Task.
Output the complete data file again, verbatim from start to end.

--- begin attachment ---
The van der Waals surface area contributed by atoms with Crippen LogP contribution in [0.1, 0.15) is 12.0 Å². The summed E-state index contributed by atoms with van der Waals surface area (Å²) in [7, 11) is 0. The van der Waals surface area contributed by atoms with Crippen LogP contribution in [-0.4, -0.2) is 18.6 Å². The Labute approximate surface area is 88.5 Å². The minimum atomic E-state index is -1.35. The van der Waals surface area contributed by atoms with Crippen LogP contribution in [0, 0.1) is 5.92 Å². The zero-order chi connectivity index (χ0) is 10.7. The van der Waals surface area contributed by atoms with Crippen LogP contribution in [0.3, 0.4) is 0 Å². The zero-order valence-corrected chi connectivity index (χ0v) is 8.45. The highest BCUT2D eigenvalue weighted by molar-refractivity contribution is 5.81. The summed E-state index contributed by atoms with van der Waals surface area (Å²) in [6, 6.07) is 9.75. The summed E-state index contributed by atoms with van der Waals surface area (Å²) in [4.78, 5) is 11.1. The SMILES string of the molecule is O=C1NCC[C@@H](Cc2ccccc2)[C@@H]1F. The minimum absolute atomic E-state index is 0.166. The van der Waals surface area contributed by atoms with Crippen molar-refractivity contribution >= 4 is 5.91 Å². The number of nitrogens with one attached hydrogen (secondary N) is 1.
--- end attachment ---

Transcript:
The van der Waals surface area contributed by atoms with Crippen LogP contribution in [0.1, 0.15) is 12.0 Å². The summed E-state index contributed by atoms with van der Waals surface area (Å²) in [7, 11) is 0. The van der Waals surface area contributed by atoms with Crippen LogP contribution in [-0.4, -0.2) is 18.6 Å². The Labute approximate surface area is 88.5 Å². The minimum atomic E-state index is -1.35. The van der Waals surface area contributed by atoms with Crippen LogP contribution in [0, 0.1) is 5.92 Å². The zero-order chi connectivity index (χ0) is 10.7. The van der Waals surface area contributed by atoms with Crippen LogP contribution in [0.3, 0.4) is 0 Å². The zero-order valence-corrected chi connectivity index (χ0v) is 8.45. The highest BCUT2D eigenvalue weighted by molar-refractivity contribution is 5.81. The summed E-state index contributed by atoms with van der Waals surface area (Å²) in [6, 6.07) is 9.75. The summed E-state index contributed by atoms with van der Waals surface area (Å²) in [4.78, 5) is 11.1. The SMILES string of the molecule is O=C1NCC[C@@H](Cc2ccccc2)[C@@H]1F. The minimum absolute atomic E-state index is 0.166. The van der Waals surface area contributed by atoms with Crippen molar-refractivity contribution >= 4 is 5.91 Å². The number of nitrogens with one attached hydrogen (secondary N) is 1.